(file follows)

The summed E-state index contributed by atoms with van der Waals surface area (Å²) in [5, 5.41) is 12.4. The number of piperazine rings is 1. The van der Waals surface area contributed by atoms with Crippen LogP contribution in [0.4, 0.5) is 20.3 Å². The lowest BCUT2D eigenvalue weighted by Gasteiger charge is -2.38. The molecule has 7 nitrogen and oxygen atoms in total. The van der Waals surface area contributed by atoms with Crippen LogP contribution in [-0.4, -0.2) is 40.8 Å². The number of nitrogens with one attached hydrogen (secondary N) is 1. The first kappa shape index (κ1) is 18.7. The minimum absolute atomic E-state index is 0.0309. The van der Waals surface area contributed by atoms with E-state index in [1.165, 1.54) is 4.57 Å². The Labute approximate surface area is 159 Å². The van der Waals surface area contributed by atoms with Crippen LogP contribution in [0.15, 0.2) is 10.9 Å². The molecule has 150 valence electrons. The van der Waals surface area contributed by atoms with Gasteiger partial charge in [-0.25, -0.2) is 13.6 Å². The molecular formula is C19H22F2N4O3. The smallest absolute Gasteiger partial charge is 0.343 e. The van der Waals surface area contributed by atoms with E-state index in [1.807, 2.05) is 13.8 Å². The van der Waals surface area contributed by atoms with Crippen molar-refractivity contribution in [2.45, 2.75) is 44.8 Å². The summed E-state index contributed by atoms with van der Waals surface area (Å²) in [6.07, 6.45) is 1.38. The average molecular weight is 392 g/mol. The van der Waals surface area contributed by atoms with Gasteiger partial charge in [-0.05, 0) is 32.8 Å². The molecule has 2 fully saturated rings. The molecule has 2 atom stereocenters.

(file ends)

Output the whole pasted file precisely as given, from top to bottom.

The summed E-state index contributed by atoms with van der Waals surface area (Å²) in [5, 5.41) is 12.4. The number of piperazine rings is 1. The van der Waals surface area contributed by atoms with Crippen LogP contribution in [0.4, 0.5) is 20.3 Å². The lowest BCUT2D eigenvalue weighted by Gasteiger charge is -2.38. The molecule has 7 nitrogen and oxygen atoms in total. The van der Waals surface area contributed by atoms with Crippen LogP contribution in [-0.4, -0.2) is 40.8 Å². The number of nitrogens with one attached hydrogen (secondary N) is 1. The first kappa shape index (κ1) is 18.7. The minimum absolute atomic E-state index is 0.0309. The van der Waals surface area contributed by atoms with E-state index in [1.165, 1.54) is 4.57 Å². The Labute approximate surface area is 159 Å². The van der Waals surface area contributed by atoms with Crippen LogP contribution in [0.15, 0.2) is 10.9 Å². The molecule has 150 valence electrons. The van der Waals surface area contributed by atoms with Gasteiger partial charge in [-0.25, -0.2) is 13.6 Å². The molecular formula is C19H22F2N4O3. The smallest absolute Gasteiger partial charge is 0.343 e. The van der Waals surface area contributed by atoms with E-state index in [1.807, 2.05) is 13.8 Å². The van der Waals surface area contributed by atoms with Crippen molar-refractivity contribution in [2.45, 2.75) is 44.8 Å². The summed E-state index contributed by atoms with van der Waals surface area (Å²) in [6.07, 6.45) is 1.38. The average molecular weight is 392 g/mol. The van der Waals surface area contributed by atoms with Gasteiger partial charge in [-0.05, 0) is 32.8 Å². The molecule has 2 fully saturated rings. The molecule has 2 atom stereocenters.